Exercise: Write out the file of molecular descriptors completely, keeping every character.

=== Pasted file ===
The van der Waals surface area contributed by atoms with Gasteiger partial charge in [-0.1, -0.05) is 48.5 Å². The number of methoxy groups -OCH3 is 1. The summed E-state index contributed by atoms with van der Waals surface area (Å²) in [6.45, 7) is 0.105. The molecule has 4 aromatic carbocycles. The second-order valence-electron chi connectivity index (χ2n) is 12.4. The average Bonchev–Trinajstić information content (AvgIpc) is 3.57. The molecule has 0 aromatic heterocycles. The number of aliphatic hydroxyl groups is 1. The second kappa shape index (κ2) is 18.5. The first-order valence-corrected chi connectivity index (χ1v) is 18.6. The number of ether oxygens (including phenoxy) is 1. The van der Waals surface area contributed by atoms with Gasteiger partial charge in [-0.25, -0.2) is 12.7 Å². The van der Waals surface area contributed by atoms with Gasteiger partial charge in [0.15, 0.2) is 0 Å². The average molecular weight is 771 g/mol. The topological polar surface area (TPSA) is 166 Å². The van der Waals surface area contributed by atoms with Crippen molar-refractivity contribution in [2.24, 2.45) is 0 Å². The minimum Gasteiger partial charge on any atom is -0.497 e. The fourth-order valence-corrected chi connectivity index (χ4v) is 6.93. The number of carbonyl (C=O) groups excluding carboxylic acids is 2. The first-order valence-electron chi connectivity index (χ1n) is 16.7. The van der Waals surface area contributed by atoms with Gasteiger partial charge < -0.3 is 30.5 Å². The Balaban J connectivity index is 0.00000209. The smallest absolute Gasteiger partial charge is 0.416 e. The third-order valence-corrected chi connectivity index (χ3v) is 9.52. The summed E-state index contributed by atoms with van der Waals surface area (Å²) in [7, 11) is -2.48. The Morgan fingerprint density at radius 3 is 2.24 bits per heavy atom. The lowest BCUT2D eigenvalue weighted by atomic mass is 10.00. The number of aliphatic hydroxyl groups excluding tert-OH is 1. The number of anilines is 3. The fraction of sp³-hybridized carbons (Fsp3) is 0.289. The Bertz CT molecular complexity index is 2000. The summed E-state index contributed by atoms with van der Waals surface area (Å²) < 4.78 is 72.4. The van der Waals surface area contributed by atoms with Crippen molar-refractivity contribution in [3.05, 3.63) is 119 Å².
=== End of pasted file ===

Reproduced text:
The van der Waals surface area contributed by atoms with Gasteiger partial charge in [-0.1, -0.05) is 48.5 Å². The number of methoxy groups -OCH3 is 1. The summed E-state index contributed by atoms with van der Waals surface area (Å²) in [6.45, 7) is 0.105. The molecule has 4 aromatic carbocycles. The second-order valence-electron chi connectivity index (χ2n) is 12.4. The average Bonchev–Trinajstić information content (AvgIpc) is 3.57. The molecule has 0 aromatic heterocycles. The number of aliphatic hydroxyl groups is 1. The second kappa shape index (κ2) is 18.5. The first-order valence-corrected chi connectivity index (χ1v) is 18.6. The number of ether oxygens (including phenoxy) is 1. The van der Waals surface area contributed by atoms with Gasteiger partial charge in [-0.25, -0.2) is 12.7 Å². The van der Waals surface area contributed by atoms with Gasteiger partial charge in [0.15, 0.2) is 0 Å². The average molecular weight is 771 g/mol. The topological polar surface area (TPSA) is 166 Å². The van der Waals surface area contributed by atoms with Crippen molar-refractivity contribution in [2.24, 2.45) is 0 Å². The minimum Gasteiger partial charge on any atom is -0.497 e. The fourth-order valence-corrected chi connectivity index (χ4v) is 6.93. The number of carbonyl (C=O) groups excluding carboxylic acids is 2. The first-order valence-electron chi connectivity index (χ1n) is 16.7. The van der Waals surface area contributed by atoms with Gasteiger partial charge < -0.3 is 30.5 Å². The Balaban J connectivity index is 0.00000209. The smallest absolute Gasteiger partial charge is 0.416 e. The third-order valence-corrected chi connectivity index (χ3v) is 9.52. The summed E-state index contributed by atoms with van der Waals surface area (Å²) in [7, 11) is -2.48. The Morgan fingerprint density at radius 3 is 2.24 bits per heavy atom. The lowest BCUT2D eigenvalue weighted by atomic mass is 10.00. The number of aliphatic hydroxyl groups excluding tert-OH is 1. The number of anilines is 3. The fraction of sp³-hybridized carbons (Fsp3) is 0.289. The Bertz CT molecular complexity index is 2000. The summed E-state index contributed by atoms with van der Waals surface area (Å²) < 4.78 is 72.4. The van der Waals surface area contributed by atoms with Crippen molar-refractivity contribution in [3.05, 3.63) is 119 Å².